Alabama Could Lose Out On $1.2B Annually If Gambling Legislation Falters

Erik Gibbs

The Alabama flag against a background of a sunset

Alabama Rep. Chris Blackshear has stated that adding casinos, sports betting, and a lottery could mean as much as $1.2 billion in annual revenue to the state. That hasn’t been enough to sway Senate lawmakers, and legislation that could at least authorize some of those gambling options is running out of time. 

The House approved HB 151, a constitutional amendment to authorize a lottery and limited gambling. The accompanying bill, HB 152, which outlines the taxation and regulation framework for gambling, also received the House’s endorsement. 

Although the original draft sought to introduce a much wider gambling market, what finally appeared for a vote was legislation that would allow a lottery and seven casinos offering slots and electronic table games (EGT) but no dealer games. It also includes a deal with the Poarch Band of Creek Indians (PCI) for tribal casinos — they would be able to host table games. 

However, the progression of these bills encountered a hurdle in the Senate due to a procedural snag. HB 151 failed by one vote in the Senate last Tuesday, which should have led to a second vote. No one has seemed anxious to make that happen, however.

Many obstacles to overcome

The Senate has supported the idea of inviting lotteries into the state, including Powerball, Mega Millions, and more. Every other form of gambling, though, has been met with polarizing results. 

Showing how divisive the conversation in the Senate is, not even Sen. Greg Albritton, who sponsored the legislation in his chamber, approved the watered-down version. The Alabama Daily News reported he expressed concerns over how the latest draft may impact the PCI, calling the legislation too restrictive.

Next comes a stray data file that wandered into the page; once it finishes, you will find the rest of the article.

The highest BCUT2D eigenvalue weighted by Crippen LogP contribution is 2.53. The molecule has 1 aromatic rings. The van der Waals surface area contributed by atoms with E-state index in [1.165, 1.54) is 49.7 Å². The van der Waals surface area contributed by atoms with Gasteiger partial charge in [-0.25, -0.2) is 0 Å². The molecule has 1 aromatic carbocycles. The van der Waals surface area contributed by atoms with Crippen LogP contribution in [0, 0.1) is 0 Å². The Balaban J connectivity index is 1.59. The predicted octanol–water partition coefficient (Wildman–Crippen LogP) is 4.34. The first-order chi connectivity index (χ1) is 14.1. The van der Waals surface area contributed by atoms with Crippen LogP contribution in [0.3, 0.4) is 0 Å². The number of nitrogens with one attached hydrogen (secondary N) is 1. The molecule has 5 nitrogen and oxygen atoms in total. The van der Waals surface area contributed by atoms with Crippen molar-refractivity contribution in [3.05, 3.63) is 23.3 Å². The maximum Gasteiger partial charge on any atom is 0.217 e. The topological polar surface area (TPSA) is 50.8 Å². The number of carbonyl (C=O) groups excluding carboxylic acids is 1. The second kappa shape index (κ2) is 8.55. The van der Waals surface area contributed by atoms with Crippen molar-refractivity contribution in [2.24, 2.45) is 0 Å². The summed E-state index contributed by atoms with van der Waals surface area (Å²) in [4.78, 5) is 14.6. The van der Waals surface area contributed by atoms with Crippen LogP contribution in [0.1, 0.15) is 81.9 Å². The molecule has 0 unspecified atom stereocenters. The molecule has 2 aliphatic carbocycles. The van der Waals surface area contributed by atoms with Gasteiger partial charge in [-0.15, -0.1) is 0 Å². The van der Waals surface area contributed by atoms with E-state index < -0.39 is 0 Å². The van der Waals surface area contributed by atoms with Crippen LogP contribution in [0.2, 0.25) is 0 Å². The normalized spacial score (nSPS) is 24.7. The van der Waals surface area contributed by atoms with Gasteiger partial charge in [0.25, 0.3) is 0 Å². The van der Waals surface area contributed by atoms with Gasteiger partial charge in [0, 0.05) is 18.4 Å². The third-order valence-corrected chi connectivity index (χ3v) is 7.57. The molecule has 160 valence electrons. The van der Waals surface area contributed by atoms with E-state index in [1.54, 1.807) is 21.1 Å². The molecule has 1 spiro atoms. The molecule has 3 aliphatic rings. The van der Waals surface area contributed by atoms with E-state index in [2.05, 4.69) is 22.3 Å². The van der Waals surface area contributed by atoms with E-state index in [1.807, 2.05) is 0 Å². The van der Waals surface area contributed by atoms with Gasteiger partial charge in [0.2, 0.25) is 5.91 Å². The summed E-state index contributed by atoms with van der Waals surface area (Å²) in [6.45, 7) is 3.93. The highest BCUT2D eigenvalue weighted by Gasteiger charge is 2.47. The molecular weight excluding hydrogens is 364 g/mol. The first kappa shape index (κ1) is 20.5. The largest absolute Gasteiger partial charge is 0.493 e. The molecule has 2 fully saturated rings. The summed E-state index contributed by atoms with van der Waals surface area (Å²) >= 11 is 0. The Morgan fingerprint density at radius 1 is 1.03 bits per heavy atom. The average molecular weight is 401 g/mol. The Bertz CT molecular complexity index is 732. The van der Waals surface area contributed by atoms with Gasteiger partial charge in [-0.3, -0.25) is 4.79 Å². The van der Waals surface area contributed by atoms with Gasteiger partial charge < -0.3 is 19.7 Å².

Sen. Arthur Orr rejected the bill because, according to him, it was too permissive. He didn’t feel it went far enough to develop an adequate framework for EGTs. He also wanted more money directed to the government, saying that education and the government should split the revenue more evenly. 

The Alabama legislative session is rapidly drawing to a close, with only a few more days remaining. If the legislation does get approved, it would lead to a special vote by state residents this August. If it doesn’t, Alabama will be completely out of luck this year.

What’s at stake

According to Blackshear, when the legislation first appeared, Alabama’s embrace of gambling and betting would have generated between $935.6 million and $1.214 billion. Estimated contributions from casinos ranged from $350 million to $492.2 million, sports wagering from $15 million to $42.5 million, and lottery revenues from $305.6 million to $379.4 million. In addition, there was the potential for another $300 million from a compact with the PCI.

The allocation of gaming revenues would be at the discretion of the legislature, with suggested appropriations including post-secondary scholarships and various programs. Potential beneficiaries of casino revenue included mental health initiatives and a program resembling Medicaid expansion targeted at rural healthcare.

That all changed as the bill made its way through the legislative maze. The Senate’s version, after making a number of changes in March, pushed it down to around $350 million. While the latest version could deliver up to $600 million, according to Sen. Albritton, that’s still just half of what could have been.

Alabama could be about to sign off on a bill, HB146, that would authorize a pay increase for educators. That increase could use a boost from the additional funds the gambling expansion would provide.